The consensual world of Israeli politics does, however, provide three genuine alternatives for the disgruntled voter. First, there are the parties of the Haredim, the ultra-Orthodox Jews who have increasingly dominated the country’s attention in recent years. They care little for the Palestinians, or the exact shape of Israel’s borders; their singular concern is to restructure the country along scriptural lines — to ban women from the Western Wall, to prohibit public transport on the Sabbath, and so on. Then there is the radical right, who break with the pro-annexation consensus by demanding that Israel seize the entire West Bank, and then deal with the attendant Arab majority through ethnic cleansing. Finally, there is the Arab left, who want to shift the dial back toward a two-state solution, as well as end the myriad petty apartheids inflicted upon Israel’s Arab citizens.

Aside from the Arab parties, which picked up three valuable Knesset seats, this election was a disappointment for those lying outside the consensus. The mask-off Kahanists of Otzma Yehudit — followers of Meir Kahane, the preacher of Jewish supremacist violence who died in 1990 — failed to reach the electoral threshold, while the tepid performance of the other radical right parties showed that most Israelis are still cool on full-scale annexation. As ever, strict rabbinical injunctions led the Haredim to turn out in droves, but given the circumstances surrounding the previous election, they were unlikely to ever end up in government. Count the votes of the “centrist” parties — not just Likud and Blue and White, but Yisrael Beiteinu, Labor, and Democratic Union — and a consensus becomes clear. By a margin of 83 to 37, Israelis voted for the status quo: a steady hand on the tiller of the occupation, and secular domestic governance unfettered by Halakhic intrusion.

The consensus also explains why all this breathless electoral drama feels so tedious, its stakes so curiously low. Netanyahu, Gantz, or the WeWork guy; it doesn’t particularly matter who governs when the core assumptions are so utterly beyond question. Israeli democracy, as currently constituted, is irreducibly right wing. A pro-peace, anti-occupation politics won’t be conjured from the mass of parties presently competing for power. As much as any war or annexation, this is Netanyahu’s legacy.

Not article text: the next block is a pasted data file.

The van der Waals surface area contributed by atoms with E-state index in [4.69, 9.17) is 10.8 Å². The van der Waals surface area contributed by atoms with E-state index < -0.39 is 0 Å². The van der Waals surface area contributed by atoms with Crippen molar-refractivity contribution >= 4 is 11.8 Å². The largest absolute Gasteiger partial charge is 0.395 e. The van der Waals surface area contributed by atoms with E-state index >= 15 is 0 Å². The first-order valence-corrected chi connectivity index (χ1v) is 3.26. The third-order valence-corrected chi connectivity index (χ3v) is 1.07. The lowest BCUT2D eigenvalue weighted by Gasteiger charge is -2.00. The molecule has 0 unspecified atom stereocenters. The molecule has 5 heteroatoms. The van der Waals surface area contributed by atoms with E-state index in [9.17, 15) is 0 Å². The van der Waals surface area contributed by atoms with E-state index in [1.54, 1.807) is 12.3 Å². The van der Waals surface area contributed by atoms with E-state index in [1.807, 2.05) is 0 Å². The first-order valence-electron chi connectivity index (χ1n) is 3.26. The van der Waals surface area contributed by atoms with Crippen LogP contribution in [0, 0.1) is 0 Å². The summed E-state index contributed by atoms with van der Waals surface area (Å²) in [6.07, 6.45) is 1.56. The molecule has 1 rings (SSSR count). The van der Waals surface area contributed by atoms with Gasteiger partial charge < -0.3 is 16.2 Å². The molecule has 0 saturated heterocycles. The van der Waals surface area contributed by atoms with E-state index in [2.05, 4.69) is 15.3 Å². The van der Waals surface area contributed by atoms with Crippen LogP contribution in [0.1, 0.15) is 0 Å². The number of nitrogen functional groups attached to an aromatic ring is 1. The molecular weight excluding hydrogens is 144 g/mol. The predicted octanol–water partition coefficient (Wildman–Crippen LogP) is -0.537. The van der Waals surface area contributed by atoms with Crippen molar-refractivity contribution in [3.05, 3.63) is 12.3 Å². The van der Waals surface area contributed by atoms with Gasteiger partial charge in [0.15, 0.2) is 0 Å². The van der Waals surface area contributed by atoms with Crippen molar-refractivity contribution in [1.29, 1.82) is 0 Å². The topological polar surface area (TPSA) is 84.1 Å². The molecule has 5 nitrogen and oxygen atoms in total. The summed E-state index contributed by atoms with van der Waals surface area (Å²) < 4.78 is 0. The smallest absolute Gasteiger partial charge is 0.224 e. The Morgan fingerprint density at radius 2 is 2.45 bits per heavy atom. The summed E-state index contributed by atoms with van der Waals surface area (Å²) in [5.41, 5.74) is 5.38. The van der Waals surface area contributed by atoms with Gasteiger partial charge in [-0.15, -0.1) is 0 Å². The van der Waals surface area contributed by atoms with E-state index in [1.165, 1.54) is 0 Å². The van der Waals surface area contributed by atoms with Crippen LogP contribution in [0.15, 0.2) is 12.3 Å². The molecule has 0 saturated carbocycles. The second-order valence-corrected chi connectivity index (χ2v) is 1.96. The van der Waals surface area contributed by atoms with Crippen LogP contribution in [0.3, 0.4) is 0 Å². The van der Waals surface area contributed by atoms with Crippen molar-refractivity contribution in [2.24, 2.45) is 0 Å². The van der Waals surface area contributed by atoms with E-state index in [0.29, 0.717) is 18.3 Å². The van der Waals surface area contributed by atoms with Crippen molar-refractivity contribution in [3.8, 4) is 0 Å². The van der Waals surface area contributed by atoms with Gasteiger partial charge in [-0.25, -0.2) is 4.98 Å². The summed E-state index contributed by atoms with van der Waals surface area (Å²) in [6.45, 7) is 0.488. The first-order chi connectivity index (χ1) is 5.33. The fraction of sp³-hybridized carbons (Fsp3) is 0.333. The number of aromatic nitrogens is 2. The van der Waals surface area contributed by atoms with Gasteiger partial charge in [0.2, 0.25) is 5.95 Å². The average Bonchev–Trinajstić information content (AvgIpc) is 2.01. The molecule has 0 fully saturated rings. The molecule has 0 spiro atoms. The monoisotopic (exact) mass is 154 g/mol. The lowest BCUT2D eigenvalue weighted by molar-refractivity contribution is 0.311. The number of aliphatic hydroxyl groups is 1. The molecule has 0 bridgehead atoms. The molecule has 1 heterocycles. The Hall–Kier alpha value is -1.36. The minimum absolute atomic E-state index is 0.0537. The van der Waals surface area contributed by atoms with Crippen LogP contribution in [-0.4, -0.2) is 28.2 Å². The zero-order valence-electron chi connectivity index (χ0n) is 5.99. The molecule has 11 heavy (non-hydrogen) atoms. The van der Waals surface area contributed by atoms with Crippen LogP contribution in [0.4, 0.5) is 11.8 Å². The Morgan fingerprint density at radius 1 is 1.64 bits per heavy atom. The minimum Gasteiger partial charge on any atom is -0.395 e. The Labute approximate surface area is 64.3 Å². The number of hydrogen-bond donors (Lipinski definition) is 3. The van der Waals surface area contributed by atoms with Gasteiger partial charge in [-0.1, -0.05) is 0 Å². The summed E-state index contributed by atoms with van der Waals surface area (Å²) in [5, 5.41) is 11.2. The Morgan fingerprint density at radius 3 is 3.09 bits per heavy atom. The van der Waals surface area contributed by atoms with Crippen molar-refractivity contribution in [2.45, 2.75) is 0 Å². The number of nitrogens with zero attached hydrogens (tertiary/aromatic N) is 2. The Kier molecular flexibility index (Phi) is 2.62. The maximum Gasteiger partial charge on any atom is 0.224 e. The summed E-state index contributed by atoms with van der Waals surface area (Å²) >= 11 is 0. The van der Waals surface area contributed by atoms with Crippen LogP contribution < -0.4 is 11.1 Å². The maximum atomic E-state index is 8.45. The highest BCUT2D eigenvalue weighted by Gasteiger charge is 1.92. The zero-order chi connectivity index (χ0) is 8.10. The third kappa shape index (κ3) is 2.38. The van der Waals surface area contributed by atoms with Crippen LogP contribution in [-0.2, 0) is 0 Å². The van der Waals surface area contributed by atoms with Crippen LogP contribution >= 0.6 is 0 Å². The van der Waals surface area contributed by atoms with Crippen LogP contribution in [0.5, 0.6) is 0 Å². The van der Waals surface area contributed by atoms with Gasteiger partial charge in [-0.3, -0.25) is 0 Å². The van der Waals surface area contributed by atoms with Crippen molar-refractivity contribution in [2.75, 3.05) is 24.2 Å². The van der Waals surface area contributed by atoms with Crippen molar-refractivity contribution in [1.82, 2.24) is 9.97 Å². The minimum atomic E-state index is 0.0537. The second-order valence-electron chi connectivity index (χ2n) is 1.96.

Occupation Management

“The depressing truth,” Tony Judt wrote in 2003, “is that Israel today is bad for the Jews.” His point — that Israel’s claim to speak for all Jews was making life in the diaspora more dangerous — has a hideous resonance today, with global antisemitism once again in the ascendance. But Judt wrote this at the middle point of the Second Intifada, when suicide bombings were part of the quotidian fabric of Israeli life. Israel couldn’t keep its own Jews safe, let alone those living outside its borders. By the time the bombings had stopped, an enormous wall had been constructed in the West Bank, preventing bombers from crossing the Green Line. While Israel might still be bad for the Jews, outside of the more remote settlements, it’s no longer especially dangerous for them.

Netanyahu may not have built the Western Wall, but in his ten years as prime minister, he has constructed a thousand more, transforming the West Bank into a vast maze of checkpoints, to be navigated daily by millions of Palestinians. Over the past decade, he has perfected a style of government that may aptly be called “occupation management.” The militarization of Palestinian life is certainly a crucial element of this, the endless walls and roads and checkpoints keeping Palestinians from Israeli cities. But, conveniently, these walls also keep Palestinians from one another, creating three distinct populations — Gazans, Israeli Arabs, and those living in the West Bank — with divergent economic and political interests. The third prong of this strategy concerns the Palestinian National Authority (PNA), which putatively rules over “Area A,” the section of the West Bank containing the vast majority of Palestinians. In reality, the sovereignty of Area A is a myth, and the PNA exists mostly as a reconnaissance force for Israeli military raids. Like the rest of Palestine’s tattered institutions, it subsists largely on Israeli handouts.